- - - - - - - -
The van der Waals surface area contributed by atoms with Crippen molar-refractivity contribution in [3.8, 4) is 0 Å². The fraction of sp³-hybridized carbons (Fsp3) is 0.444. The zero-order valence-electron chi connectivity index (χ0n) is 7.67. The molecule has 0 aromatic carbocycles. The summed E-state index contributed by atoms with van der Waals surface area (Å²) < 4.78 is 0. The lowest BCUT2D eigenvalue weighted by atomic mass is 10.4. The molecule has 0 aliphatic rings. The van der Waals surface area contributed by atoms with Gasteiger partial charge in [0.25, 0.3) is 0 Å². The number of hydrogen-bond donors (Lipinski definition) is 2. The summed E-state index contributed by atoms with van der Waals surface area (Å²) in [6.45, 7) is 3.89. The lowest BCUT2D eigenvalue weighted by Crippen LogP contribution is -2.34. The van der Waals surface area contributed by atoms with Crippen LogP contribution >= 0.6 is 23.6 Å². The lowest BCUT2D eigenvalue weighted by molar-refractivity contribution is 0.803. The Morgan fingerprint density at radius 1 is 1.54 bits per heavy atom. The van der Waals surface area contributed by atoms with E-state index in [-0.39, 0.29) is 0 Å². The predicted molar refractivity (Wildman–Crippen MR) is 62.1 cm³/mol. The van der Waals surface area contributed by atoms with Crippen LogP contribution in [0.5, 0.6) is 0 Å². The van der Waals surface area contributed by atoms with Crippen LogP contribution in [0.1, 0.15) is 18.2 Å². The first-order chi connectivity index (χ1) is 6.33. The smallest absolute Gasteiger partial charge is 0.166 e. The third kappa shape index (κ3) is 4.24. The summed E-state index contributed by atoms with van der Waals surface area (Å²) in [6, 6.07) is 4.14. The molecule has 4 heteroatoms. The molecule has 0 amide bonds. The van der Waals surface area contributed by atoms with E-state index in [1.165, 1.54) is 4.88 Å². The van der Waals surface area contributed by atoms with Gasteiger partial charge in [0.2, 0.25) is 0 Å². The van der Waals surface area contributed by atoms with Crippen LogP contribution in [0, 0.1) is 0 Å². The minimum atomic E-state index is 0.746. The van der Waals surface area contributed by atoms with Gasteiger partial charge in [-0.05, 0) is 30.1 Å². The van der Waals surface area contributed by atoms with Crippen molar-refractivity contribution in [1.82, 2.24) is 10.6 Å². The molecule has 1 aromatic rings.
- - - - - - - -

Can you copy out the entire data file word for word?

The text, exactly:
The van der Waals surface area contributed by atoms with Crippen molar-refractivity contribution in [3.8, 4) is 0 Å². The fraction of sp³-hybridized carbons (Fsp3) is 0.444. The zero-order valence-electron chi connectivity index (χ0n) is 7.67. The molecule has 0 aromatic carbocycles. The summed E-state index contributed by atoms with van der Waals surface area (Å²) < 4.78 is 0. The lowest BCUT2D eigenvalue weighted by atomic mass is 10.4. The molecule has 0 aliphatic rings. The van der Waals surface area contributed by atoms with Gasteiger partial charge in [0.25, 0.3) is 0 Å². The number of hydrogen-bond donors (Lipinski definition) is 2. The summed E-state index contributed by atoms with van der Waals surface area (Å²) in [6.45, 7) is 3.89. The lowest BCUT2D eigenvalue weighted by Crippen LogP contribution is -2.34. The van der Waals surface area contributed by atoms with Crippen LogP contribution >= 0.6 is 23.6 Å². The lowest BCUT2D eigenvalue weighted by molar-refractivity contribution is 0.803. The Morgan fingerprint density at radius 1 is 1.54 bits per heavy atom. The van der Waals surface area contributed by atoms with E-state index in [-0.39, 0.29) is 0 Å². The predicted molar refractivity (Wildman–Crippen MR) is 62.1 cm³/mol. The van der Waals surface area contributed by atoms with Crippen LogP contribution in [0.5, 0.6) is 0 Å². The van der Waals surface area contributed by atoms with Crippen LogP contribution in [0.1, 0.15) is 18.2 Å². The first-order chi connectivity index (χ1) is 6.33. The smallest absolute Gasteiger partial charge is 0.166 e. The third kappa shape index (κ3) is 4.24. The summed E-state index contributed by atoms with van der Waals surface area (Å²) in [6, 6.07) is 4.14. The molecule has 4 heteroatoms. The molecule has 0 amide bonds. The van der Waals surface area contributed by atoms with E-state index in [1.165, 1.54) is 4.88 Å². The van der Waals surface area contributed by atoms with Gasteiger partial charge in [0.2, 0.25) is 0 Å². The van der Waals surface area contributed by atoms with Crippen LogP contribution in [0, 0.1) is 0 Å². The minimum atomic E-state index is 0.746. The van der Waals surface area contributed by atoms with Gasteiger partial charge in [-0.05, 0) is 30.1 Å². The van der Waals surface area contributed by atoms with Crippen molar-refractivity contribution in [1.82, 2.24) is 10.6 Å². The molecule has 1 aromatic rings.